Despite his cumbersome 5’8½” and 204-pound physique and off-putting disposition, Jack Clements was the lone position player to debut in the tumultuous 1884 season and still be active in the final year of the nineteenth century. Like many of the better 19th-century batsmen, including such as Roger Connor, he experimented with switch-hitting before finally settling on swinging almost entirely from the left side in the late 1880s. After breaking in as a lefty hitter, he batted right from August 1884 through June of 1887 before returning to the portside batter’s box, where the July 2, 1887, issue of The Sporting News reported that he had not stood since leaving the Union Association in 1884.
Clements also experimented with catchers’ gloves — which were undoubtedly in short supply since he was a left-handed thrower — before adopting one that Phillies teammate Jack Boyle described in the December 11, 1897, issue of The Sporting News as, rather than a glove with a pocket the size of a BB that other backstops used, “the palm of Clem’s glove is as straight as a shingle” and designed that way so the ball would ricochet off it into Clements’s hand and enable him to be ready almost instantly to throw.
Clements likewise developed a unique chest protector, one that required him to blow it up before every game, and was also known for his trademark “indispensable sweater” that he wore everywhere, even on the bench during hot summer games, ostensibly to protect his throwing arm, although by the late 1890s fellow players thought it was really donned to help him sweat off poundage after he developed a serious weight problem. By the end of his career it is almost certain that he tipped the scales at a significantly higher figure than his listed avoirdupois of 204.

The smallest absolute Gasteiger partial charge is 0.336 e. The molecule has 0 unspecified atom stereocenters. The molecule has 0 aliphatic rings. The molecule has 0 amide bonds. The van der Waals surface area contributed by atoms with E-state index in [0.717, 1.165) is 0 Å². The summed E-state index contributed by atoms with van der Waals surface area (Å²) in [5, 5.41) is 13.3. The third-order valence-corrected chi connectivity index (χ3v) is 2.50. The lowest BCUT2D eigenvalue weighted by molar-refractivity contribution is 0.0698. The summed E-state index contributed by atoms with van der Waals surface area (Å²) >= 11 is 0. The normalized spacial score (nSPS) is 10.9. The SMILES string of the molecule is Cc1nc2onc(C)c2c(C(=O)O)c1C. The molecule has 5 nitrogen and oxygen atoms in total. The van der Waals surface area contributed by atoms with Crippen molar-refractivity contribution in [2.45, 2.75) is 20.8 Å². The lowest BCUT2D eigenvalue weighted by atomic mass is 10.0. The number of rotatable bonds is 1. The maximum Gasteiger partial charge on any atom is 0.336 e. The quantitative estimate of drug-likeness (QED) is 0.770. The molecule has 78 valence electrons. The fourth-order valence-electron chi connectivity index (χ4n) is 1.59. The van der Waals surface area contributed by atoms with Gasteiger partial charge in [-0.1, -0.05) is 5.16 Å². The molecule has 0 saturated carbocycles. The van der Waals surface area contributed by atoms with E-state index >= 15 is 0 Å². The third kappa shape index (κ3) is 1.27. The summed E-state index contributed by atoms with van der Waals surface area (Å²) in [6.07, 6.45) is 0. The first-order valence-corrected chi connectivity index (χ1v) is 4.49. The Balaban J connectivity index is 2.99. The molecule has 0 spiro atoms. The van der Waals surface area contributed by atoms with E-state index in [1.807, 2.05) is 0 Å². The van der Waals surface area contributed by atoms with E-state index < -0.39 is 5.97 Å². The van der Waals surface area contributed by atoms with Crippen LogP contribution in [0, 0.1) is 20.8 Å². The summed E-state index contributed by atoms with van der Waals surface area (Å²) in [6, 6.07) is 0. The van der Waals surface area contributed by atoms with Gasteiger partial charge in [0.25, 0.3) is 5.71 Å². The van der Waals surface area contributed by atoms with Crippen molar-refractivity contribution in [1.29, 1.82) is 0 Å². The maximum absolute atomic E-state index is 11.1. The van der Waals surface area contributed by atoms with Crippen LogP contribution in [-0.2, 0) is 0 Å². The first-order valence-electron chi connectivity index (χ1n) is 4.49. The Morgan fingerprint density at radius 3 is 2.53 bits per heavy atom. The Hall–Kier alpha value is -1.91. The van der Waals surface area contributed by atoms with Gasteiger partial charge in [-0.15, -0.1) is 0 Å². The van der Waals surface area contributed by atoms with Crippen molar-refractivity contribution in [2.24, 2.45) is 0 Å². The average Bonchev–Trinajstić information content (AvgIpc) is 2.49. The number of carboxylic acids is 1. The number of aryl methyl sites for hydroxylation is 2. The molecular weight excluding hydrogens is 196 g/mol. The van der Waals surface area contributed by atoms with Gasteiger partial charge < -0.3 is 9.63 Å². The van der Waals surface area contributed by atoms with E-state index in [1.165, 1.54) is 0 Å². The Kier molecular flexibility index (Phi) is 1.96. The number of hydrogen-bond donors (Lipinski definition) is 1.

As early as his first ML season in 1884, Clements wore a form of chest protection that sportswriters termed a “sheepskin,” suggesting that it was considerably thinner than the balloon-style protector he later employed. Born in Philadelphia on July 24, 1864, in his major-league debut at age 19 on April 22, 1884, with the local Union Association club, the Philadelphia Keystones, he played right field and went 2-for-6 in a 15-5 win over Baltimore’s Ed Smith. After remaining an outfielder during the first two weeks of the season, he went behind the plate for the first time in Chicago on May 8 and 10 days later reportedly was the first catcher in Cincinnati ever seen garbed in a chest protector when he handled right-hander Enoch Bakely in a game against the UA Outlaw Reds.
According to Clements’s 1941 obit in The Sporting News, the NL Philadelphia Quakers acquired him in August 1884 as the Keystones were about to fold in return for settlement of a $500 claim against the UA club for the lumber used in building their park. In his debut with the Quakers on August 11 he caught the club’s ace, Charlie Ferguson, batted last, and went 1-for-4 in an 8-3 win over New York’s Mike Dorgan at the Quakers’ home ground. He remained with the club until long after it became more popularly known as the Phillies. An erratic hitter with little power initially, he did not really begin to flower at the plate until 1890, his seventh ML campaign, when he posted a .864 OPS with seven home runs. Three years later Clements led the National League in home-run percentage when he went deep 17 times in just 376 at-bats. His figure of 17 also remained a season record for catchers until 1925 when Gabby Hartnett set a new standard with 24.
In 1894 Clements was off to his best start ever until a broken ankle shelved him after just 46 games. He then hit .394 the following year, still the record for the highest average by a catcher with enough appearances to be a batting title qualifier, despite suffering all season from hemorrhoids. In 1896, Clements was batting .359 and fighting off a string of nagging injuries when he was stricken with typhoid fever on a hot August day in Baltimore and missed the rest of the season. His 1897 campaign was equally marred when he grew to hate it in Philadelphia after becoming one of the first victims of the City of Brotherly Love’s famed “Boo Birds.” Although he played much better on the road than at home, he hit poorly overall and seldom appeared after catching on Opening Day.